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Japanese Shoes: Bespoke & RTW Super Thread - Page 245

post #3661 of 4059
Quote:
Originally Posted by ntempleman View Post

You can find them in stores like goodsjapan if you google for Japanese skiving knives, I'm not sure what they're called though. Most heavy duty skiving is done with a pushing motion though, even with the more traditional long or curved profile blades.

I didn't know that but that's the way I was taught and the way I do it. Everyone else I've run across seems to want to pull. I've done it both ways but prefer to push although in the right hands / right circumstances pulling works well. I've seen European shoemakers pull skiving against a plate of glass held to their chests.

I have a couple of the Japanese shoemakers knives and I like them in some situations. The first one I got was given to me by a Japanese shoemaker and is pretty good steel. It was the definition of "scary sharp" when I first got it. The other I bought from goodsjapan through Ebay (?) and it has a curved blade. Wasn't as sharp initially but is pretty good now...indicating that the steel is good. I have used them to cut outsole channels...pulling...but ordinarily, I push with them.
post #3662 of 4059
They've got some fancy ideas over on the mainland, I tend to avoid knives and glass plates near my chest wherever possible.

This is a useful skiver, an old Barnsley. Photo is of the bevel side, so push it with the other side up to avoid cutting in too deep.



In conjunction with one of those wooden handled "shoemakers knives", with a concave profile from repeated sharpening. My favourite one of those died not so long ago, gradually working on another.

Generally pull the knife when skiving upper leather though.
post #3663 of 4059
Interesting. Are you skiving on glass or marble...or something else?

I push skive through upper leather, as well. I have a domed piece of glass that I skive on and combined with a slightly hollow ground knife (as shown below), I have a tremendous amount of control, simply because when two convex surfaces meet, the area of contact is limited to very nearly a point. And as an added benefit, the "crumbs" or parings fall down the sides of the dome and out of the work area.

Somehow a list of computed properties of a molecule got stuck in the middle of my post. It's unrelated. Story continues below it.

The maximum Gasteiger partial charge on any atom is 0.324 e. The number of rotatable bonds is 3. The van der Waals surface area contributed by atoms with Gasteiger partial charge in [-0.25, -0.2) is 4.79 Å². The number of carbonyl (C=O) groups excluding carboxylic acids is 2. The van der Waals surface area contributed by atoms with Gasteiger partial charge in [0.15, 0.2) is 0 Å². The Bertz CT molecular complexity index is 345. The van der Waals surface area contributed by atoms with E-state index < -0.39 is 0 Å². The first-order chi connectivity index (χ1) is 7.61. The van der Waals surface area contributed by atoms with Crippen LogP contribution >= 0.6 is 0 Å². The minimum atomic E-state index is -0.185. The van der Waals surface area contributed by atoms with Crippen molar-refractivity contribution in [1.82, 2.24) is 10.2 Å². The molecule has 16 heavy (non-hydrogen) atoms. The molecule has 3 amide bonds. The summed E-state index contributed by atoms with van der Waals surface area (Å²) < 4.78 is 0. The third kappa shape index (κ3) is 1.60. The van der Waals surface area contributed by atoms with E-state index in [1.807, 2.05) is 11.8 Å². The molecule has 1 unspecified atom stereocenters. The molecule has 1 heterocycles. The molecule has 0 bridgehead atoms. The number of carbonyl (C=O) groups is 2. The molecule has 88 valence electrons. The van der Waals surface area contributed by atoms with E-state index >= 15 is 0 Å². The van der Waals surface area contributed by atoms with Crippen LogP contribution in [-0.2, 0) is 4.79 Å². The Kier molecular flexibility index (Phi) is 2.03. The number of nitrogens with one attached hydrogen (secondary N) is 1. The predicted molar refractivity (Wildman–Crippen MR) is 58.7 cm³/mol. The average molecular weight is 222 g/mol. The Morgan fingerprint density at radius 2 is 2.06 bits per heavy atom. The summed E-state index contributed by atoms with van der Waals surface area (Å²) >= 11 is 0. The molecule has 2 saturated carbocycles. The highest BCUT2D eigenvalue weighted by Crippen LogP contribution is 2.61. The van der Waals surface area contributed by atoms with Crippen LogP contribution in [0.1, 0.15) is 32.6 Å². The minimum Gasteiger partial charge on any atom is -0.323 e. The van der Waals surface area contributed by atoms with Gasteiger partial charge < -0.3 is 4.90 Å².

In the photo below one knife is a Berg and the other is a Tina.



(It might be worth clicking on the photo and then selecting "original" for a closer look.)
post #3664 of 4059
Skive on marble here, or some sort of kitchen worktop approximate. (In amongst some inherited furniture, my wife had a marble topped commode which we auctioned off a couple of years ago due to lack of space - boy do I wish I had that now, would have been the perfect skiving station).

That domed glass idea sounds pretty cute, I'll have to keep an eye out for something suitable when I troll the auction house next.
post #3665 of 4059
Thread Starter 
Quote:
Originally Posted by HighToned View Post


Nutcracker, I wasn't arguing on Japanese vs French craft. I know that Japanese as a lot of beautiful craftsmanship.
I'm aware of the oldest companies are 53 % Japanese companies. Be careful, old companies doesn't mean "craftsmanship", first place is Hotel, Machinery Company, Religious Goods ... ; )
Japanese companies are also very old because of the flexibility created by Japanese law to adopt an apprentice as your son.


I was saying at Chogall that French didn't copy the Japanese for the best crafts preservation. For me they are very different approach in Europe compare to Japan. 

Cool, sorry for the mixup.

If you're looking at the same data I"m looking at above, then 1744 out of the 3113 centenial businesses in Japan are Sake distillers and vendors, 759 Wooden constructors, 569 kimono manufacters.
541 Hotels / inns, and 674 landlord/rentors.

Anyway, not much to do about shoemaking, sorry.
post #3666 of 4059
Quote:
Originally Posted by ntempleman View Post

Skive on marble here, or some sort of kitchen worktop approximate. (In amongst some inherited furniture, my wife had a marble topped commode which we auctioned off a couple of years ago due to lack of space - boy do I wish I had that now, would have been the perfect skiving station).

That domed glass idea sounds pretty cute, I'll have to keep an eye out for something suitable when I troll the auction house next.